The 2011, "JAPAN CUTS" adopted a new name, "JAPAN CUTS: The New York Festival of Contemporary Japanese Cinema". Thirty-two films screened over the course of thirty-three screenings, ten of which were co-presented with NYAFF. The series began on July 7 and finished on July 22. Screenings included the New York premiere of "Haru's Journey", starring Tatsuya Nakadai, the world premiere of Takashi Miike's "Ninja Kids!!!", and a special screening of Kinji Fukasaku's "Battle Royale". Eight special guests attended the festival, including directors Masashi Yamamoto, Tak Sakaguchi, Yudai Yamaguchi and Yoshimasa Ishibashi and actress Sora Aoi.
Tatsuya Nakadai, who had previously appeared in Kobayashi's "The Thick-Walled Room" and "Black River", was specifically chosen by the director to play the protagonist Kaji. Much of the supporting cast were veteran film and stage actors who had previously worked with Kobayashi on other projects, or who would later become regulars with the director. The film marked Nakadai's first leading role, and he later recalled his performance as being exceptionally challenging. Certain fight scenes called for actual contact, leading to the actor's face becoming swollen. The final sequence additionally involved Nakadai lying face-down in a field, the cameras not stopping until he was completely covered in a mound of snow.
Kurosawa originally cast the actor Shintaro Katsu in the title role. Katsu left the production, however, before the first day of shooting was over; in an interview for the Criterion Collection DVD, executive producer Coppola states that Katsu angered Kurosawa by arriving with his own camera crew to record Kurosawa's filmmaking methods. It is unclear whether Katsu was fired or left of his own accord, but he was replaced by Tatsuya Nakadai, a well-known actor who had appeared in a number of Kurosawa's previous films. Nakadai played both the "kagemusha" and the lord whom he impersonated.
Tatsuya Nakadai stars as Genta, a former samurai who became disillusioned with the samurai lifestyle and left it behind to become a wandering "yakuza" (gang) member. He meets Hanjirō Tabata (Etsushi Takahashi) a farmer who wants to become a samurai to escape his powerless existence. Genta and Tabata wind up on opposite sides of clan intrigue when seven members of a local clan assassinate their chancellor. Although the seven, led by Tetsutarō Oikawa (Naoko Kubo) rebelled with the support of their superior, Ayuzawa (Shigeru Kōyama), he turns on them and sends members of the clan to kill them as outlaws.
The film was released as a trilogy in Japan between 1959 and 1961, while shown at various film festivals internationally. All-night marathons of the entire trilogy were occasionally shown in Japan, screenings with Tatsuya Nakadai in attendance typically sold out. In 1999, Image Entertainment released "The Human Condition" on three separate Region 0 DVDs. These discs were noted for their poor image quality, cropped aspect ratio, lackluster sound, paraphrased English subtitle translation, and absence of extras. On September 8, 2009, The Criterion Collection released the entire trilogy with a brand new restoration, improved translation, a bonus disc with interviews, and a 12-page supplementary booklet. Arrow Video released a dual-format (Blu-ray and DVD) edition of "The Human Condition" in September 2016. The six-disc set includes an introduction and select scene commentary by film critic Philip Kemp, theatrical trailers, and a booklet with a new writing by David Desser.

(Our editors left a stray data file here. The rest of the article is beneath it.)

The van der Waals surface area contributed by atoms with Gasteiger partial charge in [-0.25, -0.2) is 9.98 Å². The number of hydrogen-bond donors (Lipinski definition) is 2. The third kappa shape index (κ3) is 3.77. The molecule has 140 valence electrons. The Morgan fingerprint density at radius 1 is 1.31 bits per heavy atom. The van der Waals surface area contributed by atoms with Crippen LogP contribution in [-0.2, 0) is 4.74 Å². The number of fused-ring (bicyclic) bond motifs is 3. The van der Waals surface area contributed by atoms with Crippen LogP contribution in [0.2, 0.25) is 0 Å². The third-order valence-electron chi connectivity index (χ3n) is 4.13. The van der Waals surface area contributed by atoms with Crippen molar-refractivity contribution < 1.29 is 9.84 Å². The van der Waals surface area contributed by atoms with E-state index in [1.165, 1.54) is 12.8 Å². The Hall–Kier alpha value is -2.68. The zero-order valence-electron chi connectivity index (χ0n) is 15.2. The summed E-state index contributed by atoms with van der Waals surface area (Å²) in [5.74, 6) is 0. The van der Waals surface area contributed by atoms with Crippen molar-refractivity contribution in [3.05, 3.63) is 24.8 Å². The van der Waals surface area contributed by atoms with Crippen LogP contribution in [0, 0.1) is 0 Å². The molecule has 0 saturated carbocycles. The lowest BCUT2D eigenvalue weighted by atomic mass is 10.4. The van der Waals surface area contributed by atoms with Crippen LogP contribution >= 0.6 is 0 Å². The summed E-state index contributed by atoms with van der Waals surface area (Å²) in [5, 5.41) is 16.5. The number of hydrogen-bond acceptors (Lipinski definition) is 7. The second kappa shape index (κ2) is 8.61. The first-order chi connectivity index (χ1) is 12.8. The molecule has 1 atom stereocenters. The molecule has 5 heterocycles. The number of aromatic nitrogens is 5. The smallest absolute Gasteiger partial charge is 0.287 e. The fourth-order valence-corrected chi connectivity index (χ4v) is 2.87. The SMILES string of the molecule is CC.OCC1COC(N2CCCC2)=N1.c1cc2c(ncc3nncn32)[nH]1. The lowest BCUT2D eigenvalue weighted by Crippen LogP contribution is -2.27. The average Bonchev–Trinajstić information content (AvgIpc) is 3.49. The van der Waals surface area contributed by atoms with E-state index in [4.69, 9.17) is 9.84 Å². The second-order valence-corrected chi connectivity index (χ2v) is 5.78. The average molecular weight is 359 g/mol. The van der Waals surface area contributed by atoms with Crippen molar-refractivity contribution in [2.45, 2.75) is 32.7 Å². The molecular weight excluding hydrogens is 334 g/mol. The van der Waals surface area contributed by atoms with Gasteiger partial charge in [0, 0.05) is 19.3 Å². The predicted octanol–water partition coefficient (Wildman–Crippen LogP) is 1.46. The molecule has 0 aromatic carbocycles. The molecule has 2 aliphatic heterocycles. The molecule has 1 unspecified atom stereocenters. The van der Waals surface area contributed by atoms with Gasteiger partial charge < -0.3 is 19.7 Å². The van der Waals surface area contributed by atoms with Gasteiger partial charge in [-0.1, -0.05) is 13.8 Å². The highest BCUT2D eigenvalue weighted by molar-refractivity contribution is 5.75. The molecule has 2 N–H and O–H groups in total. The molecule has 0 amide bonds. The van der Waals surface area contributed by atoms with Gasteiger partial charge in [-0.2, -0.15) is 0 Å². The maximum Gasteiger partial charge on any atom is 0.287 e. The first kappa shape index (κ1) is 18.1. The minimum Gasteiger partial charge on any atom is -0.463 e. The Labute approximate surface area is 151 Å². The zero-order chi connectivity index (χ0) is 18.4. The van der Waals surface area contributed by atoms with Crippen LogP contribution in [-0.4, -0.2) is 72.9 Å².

He had also developed a reputation as a troublemaker on set. When director Akira Kurosawa cast him for the lead role in "Kagemusha" (1980), Katsu left before the first day of shooting was over. Though accounts differ as to the incident, the most consistent one details Katsu's clash with Kurosawa regarding bringing his own film crew to the set (to film Kurosawa in action for later exhibition to his own acting students). Kurosawa is reputed to have taken great offense at this, resulting in Katsu's termination (he was replaced by Tatsuya Nakadai). In her recent book, "Waiting on the Weather", about her experiences with director Kurosawa, script supervisor Teruyo Nogami chalks the differences between Katsu and Kurosawa up to a personality clash that had unfortunate artistic results.
The international success of "Kagemusha" allowed Kurosawa to proceed with his next project, "Ran", another epic in a similar vein. The script, partly based on William Shakespeare's "King Lear", depicted a ruthless, bloodthirsty "daimyō" (warlord), played by Tatsuya Nakadai, who, after foolishly banishing his one loyal son, surrenders his kingdom to his other two sons, who then betray him, thus plunging the entire kingdom into war. As Japanese studios still felt wary about producing another film that would rank among the most expensive ever made in the country, international help was again needed. This time it came from French producer Serge Silberman, who had produced Luis Buñuel's final movies. Filming did not begin until December 1983 and lasted more than a year.
Japan's Longest Day (日本のいちばん長い日 "Nihon no ichiban nagai hi"), also known as The Emperor and the General, is a 1967 movie directed by Kihachi Okamoto. The subject of the majority of the movie is the period between noon on August 14, 1945, when Emperor Hirohito made the decision to surrender to the Allies in World War II and noon on August 15, 1945, when the emperor's taped message announcing the surrender was broadcast to the Japanese people. Joseph L. Anderson describes the film as "a meticulous reconstruction of the day Japan surrendered and thus ended the Pacific War. Several of Japan's most famous actors of the day participated in the film. These included Chishū Ryū as Prime Minister Kantaro Suzuki, Toshirō Mifune as War Minister Korechika Anami, Takashi Shimura as Information Bureau Director Hiroshi Shimomura and Sō Yamamura as Navy Minister Mitsumasa Yonai. Tatsuya Nakadai serves as the narrator.